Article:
What are currently used computational models/frameworks of language acquisition?

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Computational models of early learning in children on CogSci.SE

  • 1
    computational models for analyzing language acquisition. :)
    – Lambie
    Jul 26, 2022 at 21:27

2 Answers 2


I'll break up my response into categories.

Literature Reviews / Surveys: An OK survey of various models in psycholinguistics, cognitive science, and computer science is "Computational Models of Language Acquisition" by Shuly Wintner. Cambridge has a good paper on the Categorial Grammar Learner (CGL) model, which is "Computational models for first language acquisition" by Paula J. Buttery.

They build on previous models (such as the Triggering Learning Algorithm of Gibson and Wexler and the Structural Triggers Learner of Fodor and Sakas) and improve CGL.

Books: A decent book, always "Computational Models of Language Acquisition", has been written on the subject by Wintner which covers several accepted models, and a recent similar book (same title as the other one) has been published on the topic by Charles Yang (but I have never read the most recent work, so I cannot vet for its quality, but it appears to be good).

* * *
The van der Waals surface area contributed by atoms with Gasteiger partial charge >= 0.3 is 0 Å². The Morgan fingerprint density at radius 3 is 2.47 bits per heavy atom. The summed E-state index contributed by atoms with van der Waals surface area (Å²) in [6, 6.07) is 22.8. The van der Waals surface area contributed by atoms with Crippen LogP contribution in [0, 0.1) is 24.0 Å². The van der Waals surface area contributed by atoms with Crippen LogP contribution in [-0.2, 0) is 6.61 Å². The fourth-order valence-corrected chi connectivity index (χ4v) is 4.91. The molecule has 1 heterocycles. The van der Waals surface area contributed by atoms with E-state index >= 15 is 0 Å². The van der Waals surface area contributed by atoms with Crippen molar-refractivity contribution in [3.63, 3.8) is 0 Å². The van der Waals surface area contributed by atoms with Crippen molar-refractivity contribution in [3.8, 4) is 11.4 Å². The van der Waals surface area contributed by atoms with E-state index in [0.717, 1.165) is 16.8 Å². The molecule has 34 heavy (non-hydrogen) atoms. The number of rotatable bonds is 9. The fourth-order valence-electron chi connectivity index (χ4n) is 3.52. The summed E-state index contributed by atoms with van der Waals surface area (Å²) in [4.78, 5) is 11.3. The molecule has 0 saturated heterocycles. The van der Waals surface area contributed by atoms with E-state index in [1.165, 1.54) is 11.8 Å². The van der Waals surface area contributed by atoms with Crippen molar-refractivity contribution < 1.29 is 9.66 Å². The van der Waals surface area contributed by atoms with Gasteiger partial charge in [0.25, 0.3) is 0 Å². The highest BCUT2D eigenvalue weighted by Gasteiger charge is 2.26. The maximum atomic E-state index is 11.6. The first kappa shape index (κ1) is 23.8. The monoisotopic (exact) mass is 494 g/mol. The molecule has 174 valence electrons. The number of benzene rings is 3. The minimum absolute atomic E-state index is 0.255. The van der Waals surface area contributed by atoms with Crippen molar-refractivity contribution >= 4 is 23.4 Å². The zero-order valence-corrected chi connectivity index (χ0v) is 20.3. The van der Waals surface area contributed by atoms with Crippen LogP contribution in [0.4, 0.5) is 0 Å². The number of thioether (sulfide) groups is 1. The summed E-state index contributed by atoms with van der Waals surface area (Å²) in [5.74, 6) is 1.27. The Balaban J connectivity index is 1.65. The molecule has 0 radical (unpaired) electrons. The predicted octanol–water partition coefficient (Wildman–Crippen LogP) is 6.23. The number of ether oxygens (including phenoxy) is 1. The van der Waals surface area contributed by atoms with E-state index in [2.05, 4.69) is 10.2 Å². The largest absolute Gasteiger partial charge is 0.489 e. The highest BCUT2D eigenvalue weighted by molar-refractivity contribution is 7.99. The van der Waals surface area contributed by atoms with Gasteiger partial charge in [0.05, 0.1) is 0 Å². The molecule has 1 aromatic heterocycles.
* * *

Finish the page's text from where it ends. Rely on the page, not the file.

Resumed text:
A Google search for 'computational models of language acquisition' will reveal many more results, but these are some that I've found helpful.


Well, in the 10 years since this question was posed, a lot happened.

Neural networks became the main approach to language models and machine translation, the tasks that best represent language acquisition.

Translation is not language acquisition, but, for humans anyway, translation requires having acquired the languages.

The neurons of a neural network have nothing to do with biology, as far as I can tell.

But plenty of the techniques do happen to model aspects of human language acquisition:

  • subword representation, e.g. byte-pair encoding
  • learning from monolingual data in the target language, e.g. back-translation
  • multilingual models and transfer learning
  • generating sequences in order, e.g. decoding

That is, we humans do not acquire a language mainly from parallel data, whether words, phrases or corpora.

Like neural models, we even suffer from hallucination and catastrophic forgetting.

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